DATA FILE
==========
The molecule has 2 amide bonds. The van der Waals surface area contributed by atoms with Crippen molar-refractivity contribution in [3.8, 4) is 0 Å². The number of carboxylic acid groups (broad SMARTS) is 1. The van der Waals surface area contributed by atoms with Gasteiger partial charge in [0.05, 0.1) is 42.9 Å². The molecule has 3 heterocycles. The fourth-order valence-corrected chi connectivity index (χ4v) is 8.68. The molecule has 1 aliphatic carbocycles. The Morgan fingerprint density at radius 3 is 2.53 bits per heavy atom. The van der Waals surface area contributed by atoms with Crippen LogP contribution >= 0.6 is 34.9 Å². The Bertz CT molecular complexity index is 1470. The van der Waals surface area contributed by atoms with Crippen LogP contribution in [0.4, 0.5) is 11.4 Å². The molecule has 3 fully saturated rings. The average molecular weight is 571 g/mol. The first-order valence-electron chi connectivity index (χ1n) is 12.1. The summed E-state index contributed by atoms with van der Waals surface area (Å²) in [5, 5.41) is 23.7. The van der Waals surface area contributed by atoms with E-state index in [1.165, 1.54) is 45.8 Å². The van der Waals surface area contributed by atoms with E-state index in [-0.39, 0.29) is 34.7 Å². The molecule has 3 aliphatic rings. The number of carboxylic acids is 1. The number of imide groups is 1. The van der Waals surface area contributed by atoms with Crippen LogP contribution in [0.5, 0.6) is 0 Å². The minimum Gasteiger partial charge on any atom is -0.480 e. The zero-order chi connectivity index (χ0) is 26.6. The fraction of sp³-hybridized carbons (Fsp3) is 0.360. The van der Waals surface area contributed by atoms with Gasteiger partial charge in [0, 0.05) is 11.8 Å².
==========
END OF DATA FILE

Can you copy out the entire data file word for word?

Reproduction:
The molecule has 2 amide bonds. The van der Waals surface area contributed by atoms with Crippen molar-refractivity contribution in [3.8, 4) is 0 Å². The number of carboxylic acid groups (broad SMARTS) is 1. The van der Waals surface area contributed by atoms with Gasteiger partial charge in [0.05, 0.1) is 42.9 Å². The molecule has 3 heterocycles. The fourth-order valence-corrected chi connectivity index (χ4v) is 8.68. The molecule has 1 aliphatic carbocycles. The Morgan fingerprint density at radius 3 is 2.53 bits per heavy atom. The van der Waals surface area contributed by atoms with Crippen LogP contribution >= 0.6 is 34.9 Å². The Bertz CT molecular complexity index is 1470. The van der Waals surface area contributed by atoms with Crippen LogP contribution in [0.4, 0.5) is 11.4 Å². The molecule has 3 fully saturated rings. The average molecular weight is 571 g/mol. The first-order valence-electron chi connectivity index (χ1n) is 12.1. The summed E-state index contributed by atoms with van der Waals surface area (Å²) in [5, 5.41) is 23.7. The van der Waals surface area contributed by atoms with E-state index in [1.165, 1.54) is 45.8 Å². The van der Waals surface area contributed by atoms with E-state index in [-0.39, 0.29) is 34.7 Å². The molecule has 3 aliphatic rings. The number of carboxylic acids is 1. The number of imide groups is 1. The van der Waals surface area contributed by atoms with Crippen LogP contribution in [0.5, 0.6) is 0 Å². The minimum Gasteiger partial charge on any atom is -0.480 e. The zero-order chi connectivity index (χ0) is 26.6. The fraction of sp³-hybridized carbons (Fsp3) is 0.360. The van der Waals surface area contributed by atoms with Gasteiger partial charge in [0, 0.05) is 11.8 Å².